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Defrag This

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Defrag The Month: The Biggest IT Stories from February 2018

Jeff Edwards| March 05 2018

| Podcasts, security


New month, new IT stories, and some (not so) new security problems. And what a month it’s been! From the Olympic hacks to cryptominers on government websites to the continued fallout of the Meltdown/Spectre flaws, February kept us busy. In this edition of Defrag This, hosts Greg Mooney and Jeff Edwards break down the biggest tech stories of February, 2018.

 Stories discussed: 

2018 Olympics Snowed Under by Hackers

The 2018 Winter Olympics' official website went down just before the games' opening ceremony and stayed down for approximately 12 hours—an eternity in downtime. During that disruption, users couldn’t use the Olympics’ site get information about the games or print tickets. IT systems including display monitors and local WiFi were also affected in a wide-spread outage. Leading cybersecurity experts attribute the attack to the Russian government.

Read more.

Oops! Intel Didn't Share Faulty Chip Intel with US Govt. 

According to letters send to lawmakers, chipmaker Intel did not inform U.S. cyber security officials about the Meltdown and Spectre security flaws until they leaked to the public— a full six months after Google discovered the vulnerabilities and disclosed them to Intel.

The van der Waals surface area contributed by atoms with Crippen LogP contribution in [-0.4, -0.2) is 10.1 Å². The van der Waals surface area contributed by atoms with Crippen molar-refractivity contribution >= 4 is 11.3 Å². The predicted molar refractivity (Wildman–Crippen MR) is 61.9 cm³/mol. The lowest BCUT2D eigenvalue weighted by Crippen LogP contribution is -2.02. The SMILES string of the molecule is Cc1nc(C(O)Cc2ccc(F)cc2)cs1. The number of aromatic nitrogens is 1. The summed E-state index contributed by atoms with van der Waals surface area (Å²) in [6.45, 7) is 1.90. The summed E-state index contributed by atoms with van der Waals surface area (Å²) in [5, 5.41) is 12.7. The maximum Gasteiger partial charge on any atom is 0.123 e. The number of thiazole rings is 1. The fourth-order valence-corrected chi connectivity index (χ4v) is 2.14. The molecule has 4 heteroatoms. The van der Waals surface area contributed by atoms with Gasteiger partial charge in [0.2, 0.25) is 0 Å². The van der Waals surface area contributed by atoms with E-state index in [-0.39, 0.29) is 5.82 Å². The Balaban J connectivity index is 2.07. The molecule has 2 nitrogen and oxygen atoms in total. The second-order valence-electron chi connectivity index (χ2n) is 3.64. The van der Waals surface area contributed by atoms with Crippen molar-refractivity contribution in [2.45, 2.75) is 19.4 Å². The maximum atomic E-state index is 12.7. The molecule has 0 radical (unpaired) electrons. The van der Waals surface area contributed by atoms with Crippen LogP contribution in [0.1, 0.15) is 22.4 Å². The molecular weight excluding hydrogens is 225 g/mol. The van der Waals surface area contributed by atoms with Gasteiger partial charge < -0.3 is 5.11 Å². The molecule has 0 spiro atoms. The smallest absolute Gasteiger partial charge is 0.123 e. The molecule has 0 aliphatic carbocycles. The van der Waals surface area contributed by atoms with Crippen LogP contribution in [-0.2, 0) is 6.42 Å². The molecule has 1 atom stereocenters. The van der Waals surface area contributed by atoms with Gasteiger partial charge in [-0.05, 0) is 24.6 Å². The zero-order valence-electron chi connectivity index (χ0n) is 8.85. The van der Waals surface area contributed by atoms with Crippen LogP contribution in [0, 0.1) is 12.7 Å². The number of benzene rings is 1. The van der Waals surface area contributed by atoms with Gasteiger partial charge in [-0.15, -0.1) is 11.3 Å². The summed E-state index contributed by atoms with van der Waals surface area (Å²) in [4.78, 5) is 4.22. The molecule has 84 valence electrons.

Read more (Reuters).

The FBI Doesn't Want you to Buy Chinese Phones

In a U.S. Senate Intelligence Committee hearing, six U.S. agency chiefs (including the CIA, FBI, and NSA) advised against using phones from Huawei, the worlds third largest cell phone company, and ZTE, another Chinese manufacturer. FBI Director Chris Wray stated: "We're deeply concerned about the risks of allowing any company or entity that is beholden to foreign governments that don't share our values to gain positions of power inside our telecommunications networks."

Read more (spiceworks).

How to say Huawei.

Cryptominer Infects NHS and US Courts' Websites

Thousands of websites around the world – including the UK's NHS several sites of the US government's court system – were infected with a cryptojacking script running on a popular plugin called browsealoud. 

Read more (The Register).

Microsoft Offers Free OneDrive to Customers Switching from Box or Google

Starting February 6, Microsoft is offering businesses with 500 users or more OneDrive for Business FOR FREE for the duration of their contracts with Google, Box, or Dropbox. The move is just the latest in a race to the bottom in cloud storage and services. 

Read more (ZDnet). 



Topics: Podcasts, security

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Jeff Edwards is a tech writer and analyst with three years of experience covering Information Security and IT. Jeff has written on all things cybersecurity, from APTs to zero-days, and previously worked as a reporter covering Boston City Hall.

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